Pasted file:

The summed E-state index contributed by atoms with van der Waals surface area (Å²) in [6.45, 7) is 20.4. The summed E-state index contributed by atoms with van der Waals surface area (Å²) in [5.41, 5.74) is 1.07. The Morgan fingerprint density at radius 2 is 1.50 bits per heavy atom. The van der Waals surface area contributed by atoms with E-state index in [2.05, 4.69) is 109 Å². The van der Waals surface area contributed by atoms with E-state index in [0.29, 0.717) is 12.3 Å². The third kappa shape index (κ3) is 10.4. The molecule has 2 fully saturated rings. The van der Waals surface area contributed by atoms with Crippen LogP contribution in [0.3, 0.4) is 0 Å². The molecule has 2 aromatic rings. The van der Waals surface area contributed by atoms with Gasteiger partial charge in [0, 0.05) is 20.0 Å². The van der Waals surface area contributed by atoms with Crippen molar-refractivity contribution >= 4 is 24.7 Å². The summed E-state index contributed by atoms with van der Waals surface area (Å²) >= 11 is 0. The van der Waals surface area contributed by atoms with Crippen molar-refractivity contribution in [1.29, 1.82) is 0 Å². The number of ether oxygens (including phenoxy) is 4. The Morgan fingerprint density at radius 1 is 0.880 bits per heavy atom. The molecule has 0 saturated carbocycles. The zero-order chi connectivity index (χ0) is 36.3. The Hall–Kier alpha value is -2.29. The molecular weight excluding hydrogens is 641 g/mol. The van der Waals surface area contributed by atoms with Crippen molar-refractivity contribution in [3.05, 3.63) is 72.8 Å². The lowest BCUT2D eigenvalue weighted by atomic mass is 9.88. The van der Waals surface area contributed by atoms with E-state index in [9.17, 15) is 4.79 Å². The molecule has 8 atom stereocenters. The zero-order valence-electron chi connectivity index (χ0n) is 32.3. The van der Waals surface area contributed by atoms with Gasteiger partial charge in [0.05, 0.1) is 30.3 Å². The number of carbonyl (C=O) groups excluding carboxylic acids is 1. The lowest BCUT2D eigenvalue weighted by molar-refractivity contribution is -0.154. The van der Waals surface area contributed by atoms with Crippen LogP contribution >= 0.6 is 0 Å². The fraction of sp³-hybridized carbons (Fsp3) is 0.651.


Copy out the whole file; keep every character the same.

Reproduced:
The summed E-state index contributed by atoms with van der Waals surface area (Å²) in [6.45, 7) is 20.4. The summed E-state index contributed by atoms with van der Waals surface area (Å²) in [5.41, 5.74) is 1.07. The Morgan fingerprint density at radius 2 is 1.50 bits per heavy atom. The van der Waals surface area contributed by atoms with E-state index in [2.05, 4.69) is 109 Å². The van der Waals surface area contributed by atoms with E-state index in [0.29, 0.717) is 12.3 Å². The third kappa shape index (κ3) is 10.4. The molecule has 2 fully saturated rings. The van der Waals surface area contributed by atoms with Crippen LogP contribution in [0.3, 0.4) is 0 Å². The molecule has 2 aromatic rings. The van der Waals surface area contributed by atoms with Gasteiger partial charge in [0, 0.05) is 20.0 Å². The van der Waals surface area contributed by atoms with Crippen molar-refractivity contribution >= 4 is 24.7 Å². The summed E-state index contributed by atoms with van der Waals surface area (Å²) >= 11 is 0. The van der Waals surface area contributed by atoms with Crippen molar-refractivity contribution in [1.29, 1.82) is 0 Å². The number of ether oxygens (including phenoxy) is 4. The Morgan fingerprint density at radius 1 is 0.880 bits per heavy atom. The molecule has 0 saturated carbocycles. The zero-order chi connectivity index (χ0) is 36.3. The Hall–Kier alpha value is -2.29. The molecular weight excluding hydrogens is 641 g/mol. The van der Waals surface area contributed by atoms with Crippen molar-refractivity contribution in [3.05, 3.63) is 72.8 Å². The lowest BCUT2D eigenvalue weighted by atomic mass is 9.88. The van der Waals surface area contributed by atoms with E-state index in [9.17, 15) is 4.79 Å². The molecule has 8 atom stereocenters. The zero-order valence-electron chi connectivity index (χ0n) is 32.3. The van der Waals surface area contributed by atoms with Gasteiger partial charge in [0.05, 0.1) is 30.3 Å². The number of carbonyl (C=O) groups excluding carboxylic acids is 1. The lowest BCUT2D eigenvalue weighted by molar-refractivity contribution is -0.154. The van der Waals surface area contributed by atoms with Crippen LogP contribution >= 0.6 is 0 Å². The fraction of sp³-hybridized carbons (Fsp3) is 0.651.